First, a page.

Appealing at upper levels if you have Original Medicare and your home health agency, skilled nursing facility, hospice agency, or comprehensive outpatient rehabilitation facility wants to end your care
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Last Update: July 09, 2012
If your appeal to the Quality Improvement Organization (QIO) was denied but you and/or your doctor feel that continued care is medically necessary, you can continue to appeal. Your doctor or other health care provider cannot bill you until the next appeal review entity makes its decision. The next appeal entity is called the Qualified Independent Contractor (QIC).
Requesting an Expedited Reconsideration
- To request an expedited reconsideration of the QIO's decision, you have to contact another group called a Qualified Independent Contractor (QIC). You should contact the QIC no later than noon the next calendar day after you receive the QIO's initial denial.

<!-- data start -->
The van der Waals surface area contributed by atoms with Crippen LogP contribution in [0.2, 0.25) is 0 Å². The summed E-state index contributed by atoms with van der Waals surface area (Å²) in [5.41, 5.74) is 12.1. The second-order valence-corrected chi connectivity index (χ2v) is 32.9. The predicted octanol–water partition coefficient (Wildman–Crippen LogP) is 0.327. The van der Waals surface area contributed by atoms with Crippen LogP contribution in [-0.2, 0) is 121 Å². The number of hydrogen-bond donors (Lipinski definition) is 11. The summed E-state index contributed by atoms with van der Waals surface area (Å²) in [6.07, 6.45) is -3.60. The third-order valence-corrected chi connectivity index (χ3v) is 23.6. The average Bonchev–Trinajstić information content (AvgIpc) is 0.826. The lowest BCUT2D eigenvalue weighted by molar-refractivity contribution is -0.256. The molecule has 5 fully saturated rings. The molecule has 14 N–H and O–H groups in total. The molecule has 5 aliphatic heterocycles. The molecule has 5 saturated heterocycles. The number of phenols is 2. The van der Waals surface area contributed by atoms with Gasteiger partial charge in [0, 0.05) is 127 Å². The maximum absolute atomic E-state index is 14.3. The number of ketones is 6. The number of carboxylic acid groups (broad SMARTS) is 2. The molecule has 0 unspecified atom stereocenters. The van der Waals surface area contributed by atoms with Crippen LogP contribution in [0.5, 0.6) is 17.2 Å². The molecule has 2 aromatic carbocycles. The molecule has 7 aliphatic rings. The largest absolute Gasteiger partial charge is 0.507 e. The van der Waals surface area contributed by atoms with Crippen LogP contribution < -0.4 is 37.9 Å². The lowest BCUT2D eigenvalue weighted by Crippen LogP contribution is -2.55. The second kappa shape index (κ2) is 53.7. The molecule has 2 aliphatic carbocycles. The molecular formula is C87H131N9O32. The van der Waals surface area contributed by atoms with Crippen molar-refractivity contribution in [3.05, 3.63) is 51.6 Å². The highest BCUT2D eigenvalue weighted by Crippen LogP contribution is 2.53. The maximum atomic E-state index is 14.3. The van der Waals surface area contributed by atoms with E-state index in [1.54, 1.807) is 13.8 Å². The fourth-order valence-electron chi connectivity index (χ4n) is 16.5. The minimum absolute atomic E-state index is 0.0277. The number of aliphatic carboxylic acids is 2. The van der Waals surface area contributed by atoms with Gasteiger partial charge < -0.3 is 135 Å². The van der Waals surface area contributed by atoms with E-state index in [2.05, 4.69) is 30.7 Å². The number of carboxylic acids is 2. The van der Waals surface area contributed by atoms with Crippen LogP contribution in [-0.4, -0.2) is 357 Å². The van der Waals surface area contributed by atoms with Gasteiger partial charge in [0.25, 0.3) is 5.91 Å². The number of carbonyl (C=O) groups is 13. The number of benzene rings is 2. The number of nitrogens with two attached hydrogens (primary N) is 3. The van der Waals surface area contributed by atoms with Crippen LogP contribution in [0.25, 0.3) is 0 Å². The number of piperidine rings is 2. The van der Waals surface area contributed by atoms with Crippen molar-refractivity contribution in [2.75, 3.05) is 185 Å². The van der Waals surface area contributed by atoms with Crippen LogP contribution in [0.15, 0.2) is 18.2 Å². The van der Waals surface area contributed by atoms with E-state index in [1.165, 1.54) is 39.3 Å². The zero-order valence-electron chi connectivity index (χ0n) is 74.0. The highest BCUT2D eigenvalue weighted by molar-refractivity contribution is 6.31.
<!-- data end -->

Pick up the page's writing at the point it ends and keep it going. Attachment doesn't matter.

- The QIC must issue a reconsideration decision no later than 72 hours after receiving the request for reconsideration.
- If the QIC misses the deadline, it must notify you that you have the right to take the case to further levels of appeal.
- The next step after the QIC appeal is the Administrative Law Judge or ALJ appeal.
If you meet the deadline for an expedited reconsideration with the QIC, your doctor or other health care provider cannot bill you for continued care until the QIC makes its decision. If the QIC upholds the QIO denial, your provider can bill you for the cost of care after the date and time indicated on the NOMNC to leave and/or stop getting care.
If you miss the deadline for expedited reconsideration, you may request a standard reconsideration with the QIC within 180 days of the QIO decision. The QIC has 60 days to make its decision.
- If the QIC upholds the QIO's denial after reconsideration, appeal to an Administrative Law Judge (ALJ), the Medicare Appeals Council (MAC), and then the Federal District Court.
- You are responsible for the costs of continued care after the termination date indicated in the QIO decision.
- If you appeal and win at an upper level, the provider must reimburse the costs of any covered services that you already paid the provider.